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What do you do when your electronics projects

start to take up too much space in your old man's shop?

Why you build an Indoor Fume Hood of course!

Planning it out

By building a 2' x 4' desk with a fume extractor, I take 8-square feet of equipment out of the way. Better yet, all of my electronic projects and equipment don't become smothered in oxy-acetylene reside! I wanted to make sure this fume hood could be easily moved from one place to another; so right from the start I set my dimensions at 5 1/2' high, 4' wide and 2' deep. Hand-holds were also a must. Any time I need to move it I just disconnect the vents, move it to the new location, re-install the window adapter and either reuse the old vents or just grab some flex vent.

In the spirit of Freecycling, I wanted to use a salvaged squirrel-cage fan from a range hood. My plan was to create a 6" x 6" box that the fan would be centered in, exhausting out the top. More fumes would be collected by peg board, that would be set an inch off the back wall.

This is my first Instructable, so pointers for next time would be greatly appreciated.

If you enjoyed it, your Rate and Vote would be really cool

Enjoy the read!

Step 1: Gather Your Materials, and Cut Them to Size.

I used...

  1. An old desk
  2. A squirrel cage blower (salvaged from a range hood)
  3. A under cabinet florescent light
  4. 1x (8 x 4 foot ¾ inch) plywood
  5. 2x (4 x 2 foot) pegboard
  6. ¾ inch trim
  7. 8-inch exhaust ducting and dryer vent
  8. Paint and/or Stain
  9. Masking tape and news paper
  10. Rollers and brushes
  11. Silicone
  12. Some wiring, covered in Split loom casing
  13. Various brackets, screws and finishing washers
  14. Scrap wood kicking around

Some tools that could be useful...

  1. Table saw
  2. Miter-saw
  3. Router and/ or your favorite rotary tool
  4. Cordless drill
  5. Squares (drywall, T-square and triangle)
  6. Soldering iron
  7. Hole-saw

This is fairly easy, just take your time and do it right.


First, disassemble and cut your desk down to size. Mine was quick. I unscrewed the filing cabinet and end cap, leaving only a basic “L,” shape that I could build off. Next, cut the plywood and the peg board. To keep it portable, I wanted to keep the height near 5’6” with an overall width of 4 feet. Most importantly it must be no deeper than two feet (so it will fit through doors). I also wanted to keep this project to a single sheet of plywood, if possible. I began by laying down masking tape where I wanted to make my cuts; then using a drywall square, I drew a line to mark off my cuts.

1. ¾” plywood

a. (2’ x 4’) sheet off the end

b. (2’ x 6”) strip, trimmed to (1’10 ½ “)

c. then split the rest down the middle making 2x (2x5 ½ ft)

2. Peg Board // compensating for the 2x ¾” sides

a. (3’10 ½ “ x 2’)

b. (3’10 ½ “ x 6”) 3. ¾” Pine (3’10 ½ “ x 17”)

4. ¼” plywood (3’10 ½ “ x 6”)

5. (optional) ¾” trim

Step 2: Cut Out Hand-holds

To keep this fume hood nice and portable, I felt it needed hand holds. I started out by marking off a square line at the center of where I wanted the hand holds to be. Using a hole-saw I drilled out 4 holes; then I used my dremel to cut the holes into a pair of oval hand holds. I repeated this on the other side, and then sanded it all smooth.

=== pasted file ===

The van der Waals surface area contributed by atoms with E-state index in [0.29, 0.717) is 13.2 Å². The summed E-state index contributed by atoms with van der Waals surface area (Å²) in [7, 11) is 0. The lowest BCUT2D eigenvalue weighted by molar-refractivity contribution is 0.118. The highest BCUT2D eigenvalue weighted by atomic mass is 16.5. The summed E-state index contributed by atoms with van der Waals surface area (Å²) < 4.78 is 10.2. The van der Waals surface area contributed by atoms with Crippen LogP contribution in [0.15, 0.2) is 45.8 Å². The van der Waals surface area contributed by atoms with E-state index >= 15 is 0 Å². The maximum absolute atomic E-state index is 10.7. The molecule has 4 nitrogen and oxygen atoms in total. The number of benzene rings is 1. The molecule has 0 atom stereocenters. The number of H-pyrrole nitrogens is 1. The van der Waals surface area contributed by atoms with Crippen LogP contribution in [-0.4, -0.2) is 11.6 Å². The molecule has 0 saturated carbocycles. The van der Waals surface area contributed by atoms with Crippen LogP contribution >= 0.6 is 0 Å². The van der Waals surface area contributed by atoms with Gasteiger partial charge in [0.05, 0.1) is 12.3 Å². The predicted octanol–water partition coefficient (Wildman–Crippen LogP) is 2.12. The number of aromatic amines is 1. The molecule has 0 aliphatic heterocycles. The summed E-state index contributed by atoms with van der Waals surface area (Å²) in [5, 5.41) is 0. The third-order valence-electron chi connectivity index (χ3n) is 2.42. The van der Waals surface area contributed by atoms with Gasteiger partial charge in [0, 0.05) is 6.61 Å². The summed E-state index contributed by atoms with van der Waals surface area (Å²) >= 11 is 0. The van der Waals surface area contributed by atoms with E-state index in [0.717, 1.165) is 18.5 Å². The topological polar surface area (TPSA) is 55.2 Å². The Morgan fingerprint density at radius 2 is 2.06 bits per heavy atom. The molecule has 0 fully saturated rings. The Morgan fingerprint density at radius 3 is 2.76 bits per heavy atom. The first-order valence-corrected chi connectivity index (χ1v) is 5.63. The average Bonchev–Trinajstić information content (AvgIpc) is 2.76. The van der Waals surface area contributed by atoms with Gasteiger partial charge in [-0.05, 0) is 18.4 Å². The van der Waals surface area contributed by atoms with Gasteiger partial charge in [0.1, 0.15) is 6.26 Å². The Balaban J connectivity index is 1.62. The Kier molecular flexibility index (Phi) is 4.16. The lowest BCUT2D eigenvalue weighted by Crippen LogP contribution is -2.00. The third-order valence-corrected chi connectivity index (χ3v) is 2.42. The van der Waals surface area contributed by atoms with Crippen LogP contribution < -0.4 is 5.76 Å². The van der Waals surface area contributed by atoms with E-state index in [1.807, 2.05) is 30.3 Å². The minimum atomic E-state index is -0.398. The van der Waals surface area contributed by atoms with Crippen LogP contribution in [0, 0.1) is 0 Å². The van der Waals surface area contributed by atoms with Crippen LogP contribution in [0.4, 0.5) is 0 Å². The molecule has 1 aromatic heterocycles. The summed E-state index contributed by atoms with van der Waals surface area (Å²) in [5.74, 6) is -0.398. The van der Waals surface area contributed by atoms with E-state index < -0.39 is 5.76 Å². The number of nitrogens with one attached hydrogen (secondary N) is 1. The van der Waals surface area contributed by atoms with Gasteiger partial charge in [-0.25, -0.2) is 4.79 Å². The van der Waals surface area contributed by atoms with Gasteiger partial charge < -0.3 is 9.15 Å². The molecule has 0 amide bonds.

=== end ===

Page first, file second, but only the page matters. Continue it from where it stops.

Step 3: ASSEMBLE !

You will want to start with a flat surface. I used the patio and a sheet of plywood with some shims. Start with the two longer pieces that will eventually be the upright walls. Take some time here to ensure they are square to the desk surface. Use (3 – 4) wood screws with finishing washers per side. It should now look like a goalpost. Then top it off with that shorter 2’x2’ piece and another round of screws and washers.

To form the box that will house the exhaust fan, start by taking the pine that was cut earlier. Mount the pine flush with the front of your fume hood to form a 6” tall 17”deep shelf. This would make a great place for your cable/ satellite box, computer or favorite game console! Then, add the peg board on the bottom and the ¼” plywood to separate the shelf from the exhaust fan. Use brackets or screws to secure them into the side walls.

Step 4: Paint and Stain

There are many ways to finish your project. I took three steps. I didn’t like the look of the knots in the plywood, so I filled them with poly-fill, and then sanded it flat. It made a slightly more uniform finish but still left more character then something like melamine or MDF.

Second, I used the newspaper and masking tape to protect what I did not want to stain. Again, the more time you spend masking, the sharper the end result will be. Preferably use a lint free cloth and rub in a small amount of stain, and add more as needed. Then wipe most of it off with a new cloth, blending as you go. If you are using trim now might be a good time to stain it too.

Lastly, it’s time for paint. I had some left over paint from the last renovation. If you don’t have the same paint, try choosing something with a bit of contrast (without looking like a monolithic cube in the desert.) Use rollers and brushes as needed. It’s always best to do multiple coats (2-3). There are many instructables out there that can explain how to paint better than me, look around if this is something new for you.